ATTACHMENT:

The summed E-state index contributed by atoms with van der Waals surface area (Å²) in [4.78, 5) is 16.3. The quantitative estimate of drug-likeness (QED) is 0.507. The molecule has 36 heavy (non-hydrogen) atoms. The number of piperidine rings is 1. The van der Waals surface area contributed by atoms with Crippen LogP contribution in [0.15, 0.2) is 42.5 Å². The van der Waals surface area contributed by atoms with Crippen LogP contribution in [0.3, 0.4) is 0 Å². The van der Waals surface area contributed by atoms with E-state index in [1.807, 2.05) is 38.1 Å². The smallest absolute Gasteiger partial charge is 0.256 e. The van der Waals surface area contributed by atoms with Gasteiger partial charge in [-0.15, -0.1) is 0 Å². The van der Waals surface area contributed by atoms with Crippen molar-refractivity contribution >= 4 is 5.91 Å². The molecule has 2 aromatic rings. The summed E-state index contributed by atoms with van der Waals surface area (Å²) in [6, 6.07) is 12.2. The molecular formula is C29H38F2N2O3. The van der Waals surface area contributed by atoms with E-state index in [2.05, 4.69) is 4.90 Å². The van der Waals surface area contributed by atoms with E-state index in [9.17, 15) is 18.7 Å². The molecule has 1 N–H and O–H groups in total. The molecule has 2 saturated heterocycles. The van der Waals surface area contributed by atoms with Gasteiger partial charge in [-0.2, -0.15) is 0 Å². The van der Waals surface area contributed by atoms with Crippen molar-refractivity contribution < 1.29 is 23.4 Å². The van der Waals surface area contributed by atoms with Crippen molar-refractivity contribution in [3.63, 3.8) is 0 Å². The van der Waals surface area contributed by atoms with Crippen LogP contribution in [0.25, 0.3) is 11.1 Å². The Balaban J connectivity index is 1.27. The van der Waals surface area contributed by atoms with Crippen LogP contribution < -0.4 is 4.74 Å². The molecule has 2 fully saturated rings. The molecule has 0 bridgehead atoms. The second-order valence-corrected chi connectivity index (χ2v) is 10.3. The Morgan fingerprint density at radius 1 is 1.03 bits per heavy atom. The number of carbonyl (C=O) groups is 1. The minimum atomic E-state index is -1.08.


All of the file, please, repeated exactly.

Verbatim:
The summed E-state index contributed by atoms with van der Waals surface area (Å²) in [4.78, 5) is 16.3. The quantitative estimate of drug-likeness (QED) is 0.507. The molecule has 36 heavy (non-hydrogen) atoms. The number of piperidine rings is 1. The van der Waals surface area contributed by atoms with Crippen LogP contribution in [0.15, 0.2) is 42.5 Å². The van der Waals surface area contributed by atoms with Crippen LogP contribution in [0.3, 0.4) is 0 Å². The van der Waals surface area contributed by atoms with E-state index in [1.807, 2.05) is 38.1 Å². The smallest absolute Gasteiger partial charge is 0.256 e. The van der Waals surface area contributed by atoms with Gasteiger partial charge in [-0.15, -0.1) is 0 Å². The van der Waals surface area contributed by atoms with Crippen molar-refractivity contribution >= 4 is 5.91 Å². The molecule has 2 aromatic rings. The summed E-state index contributed by atoms with van der Waals surface area (Å²) in [6, 6.07) is 12.2. The molecular formula is C29H38F2N2O3. The van der Waals surface area contributed by atoms with E-state index in [2.05, 4.69) is 4.90 Å². The van der Waals surface area contributed by atoms with E-state index in [9.17, 15) is 18.7 Å². The molecule has 1 N–H and O–H groups in total. The molecule has 2 saturated heterocycles. The van der Waals surface area contributed by atoms with Gasteiger partial charge in [-0.2, -0.15) is 0 Å². The van der Waals surface area contributed by atoms with Crippen molar-refractivity contribution < 1.29 is 23.4 Å². The van der Waals surface area contributed by atoms with Crippen molar-refractivity contribution in [3.63, 3.8) is 0 Å². The van der Waals surface area contributed by atoms with Crippen LogP contribution in [0.25, 0.3) is 11.1 Å². The Balaban J connectivity index is 1.27. The van der Waals surface area contributed by atoms with Crippen LogP contribution < -0.4 is 4.74 Å². The molecule has 2 fully saturated rings. The molecule has 0 bridgehead atoms. The second-order valence-corrected chi connectivity index (χ2v) is 10.3. The Morgan fingerprint density at radius 1 is 1.03 bits per heavy atom. The number of carbonyl (C=O) groups is 1. The minimum atomic E-state index is -1.08.